Likely one of the first things Filipinos think about in the category of kakanin, suman is a roll of glutinous rice wrapped in banana leaves. Whereas bibingka is fluffy like a sponge cake, suman is dense and chewy.
Depending on where you are in the Philippines, suman has different variations and is sweetened in various ways. For example, one can serve it with muscovado (unrefined cane sugar) or with latik (coconut milk reduction). If you’re serving it as a snack, go with the former.
Want to wow your guests even more? You can take inspiration from a truly decadent version of this dessert called “Fried Suman, Mangga (Mango), and Choc Nut” created by Neil’s Kitchen, a family-style Filipino restaurant in Manila.
This modern and whimsical take on the classic features deep-fried suman. Layered on top is a block of mango jelly made from scratch using puréed mango. To top it all off is a sprinkling of a beloved Filipino candy called Choc Nut, a crumbly mix of ground peanuts, cocoa, milk, and sugar.
For a touch more of whimsy and color, decorate with a paper umbrella or other fun tropical garnishes.
You can’t talk about kakanin without mentioning the beautiful sapin-sapin, which roughly means “to layer” in Filipino. It’s a dessert made of glutinous rice flour, coconut milk, sugar, and often topped with toasted coconut flakes.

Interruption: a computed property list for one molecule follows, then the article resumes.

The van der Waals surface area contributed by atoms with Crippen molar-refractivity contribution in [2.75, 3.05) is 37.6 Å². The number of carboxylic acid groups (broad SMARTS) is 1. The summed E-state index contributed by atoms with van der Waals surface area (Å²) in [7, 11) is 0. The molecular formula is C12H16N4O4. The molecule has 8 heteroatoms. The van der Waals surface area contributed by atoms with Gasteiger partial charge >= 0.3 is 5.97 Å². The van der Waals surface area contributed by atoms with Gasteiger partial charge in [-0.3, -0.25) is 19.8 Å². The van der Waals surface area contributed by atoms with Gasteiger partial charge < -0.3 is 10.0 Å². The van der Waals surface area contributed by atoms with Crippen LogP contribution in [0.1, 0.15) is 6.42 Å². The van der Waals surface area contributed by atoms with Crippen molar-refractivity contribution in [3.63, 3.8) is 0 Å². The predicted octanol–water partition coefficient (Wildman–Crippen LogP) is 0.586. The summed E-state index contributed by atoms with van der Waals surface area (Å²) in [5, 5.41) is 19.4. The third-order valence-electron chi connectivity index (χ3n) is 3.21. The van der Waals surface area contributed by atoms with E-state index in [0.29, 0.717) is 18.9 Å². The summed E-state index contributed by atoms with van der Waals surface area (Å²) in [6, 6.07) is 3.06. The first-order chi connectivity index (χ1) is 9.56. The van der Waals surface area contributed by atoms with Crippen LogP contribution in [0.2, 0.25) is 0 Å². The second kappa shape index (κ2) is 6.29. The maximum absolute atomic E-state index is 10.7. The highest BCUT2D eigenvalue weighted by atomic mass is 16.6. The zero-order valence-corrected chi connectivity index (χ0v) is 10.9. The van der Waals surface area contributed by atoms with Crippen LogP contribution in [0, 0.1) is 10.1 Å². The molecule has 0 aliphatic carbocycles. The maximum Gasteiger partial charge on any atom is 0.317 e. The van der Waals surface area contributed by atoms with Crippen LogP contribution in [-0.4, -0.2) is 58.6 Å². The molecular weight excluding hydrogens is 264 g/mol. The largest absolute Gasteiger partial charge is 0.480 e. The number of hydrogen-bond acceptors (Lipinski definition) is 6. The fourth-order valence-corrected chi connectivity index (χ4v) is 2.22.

Sapin-sapin brings an instant boost of color and joy to any dessert spread. More so when you bite into it: silky soft with a little chew and gentle flavors all throughout.
One can simply make use of food coloring to achieve this pretty-looking presentation. Often you’ll see sapin-sapin with purple, yellow or orange, red, and white layers. You can also use ingredients, such as ube halaya, langka (jackfruit), and so on, to color and flavor to each layer.
Want the layers of the sapin-sapin presented a different way? Do it like Filipino food vlogger “So Charrrap” does with their unique sapin-sapin rolls.
Cook each layer of rice cake separately in a pan before layering and rolling them all together. Then coat the sapin-sapin with toasted sesame seeds and cut into neat slices to fully enjoy the spiral! Another perk is, for a buffet-style reception, it’ll be easier for guests to put onto their plates.
Palamig: Unique Filipino Desserts To Cool Down The Crowd
Living in a tropical country, Filipinos often look to their frozen desserts for respite from the hot and humid weather.
On a sweltering summer day, halo-halo is a must-have. Literally translating to “mix, mix” in Filipino, this iconic dessert is made with a base of crushed ice and sweetened milk, combined with a wide range of ingredients.
Depending on what you like, halo-halo can include shredded fresh coconut, sweetened red and white beans, ube halaya, langka (jackfruit), sweetened bananas, and coconut jelly. The toppings of choice would be a generous serving of leche flan, crispy pinipig (pounded young rice), and for those feeling extra special, several scoops of ice cream.
Some halo-halo purists might implore you to stick within those ingredients (after all, there’s so much to choose from already). But if you want to serve something a little different, we encourage you to experiment with other familiar Filipino flavors.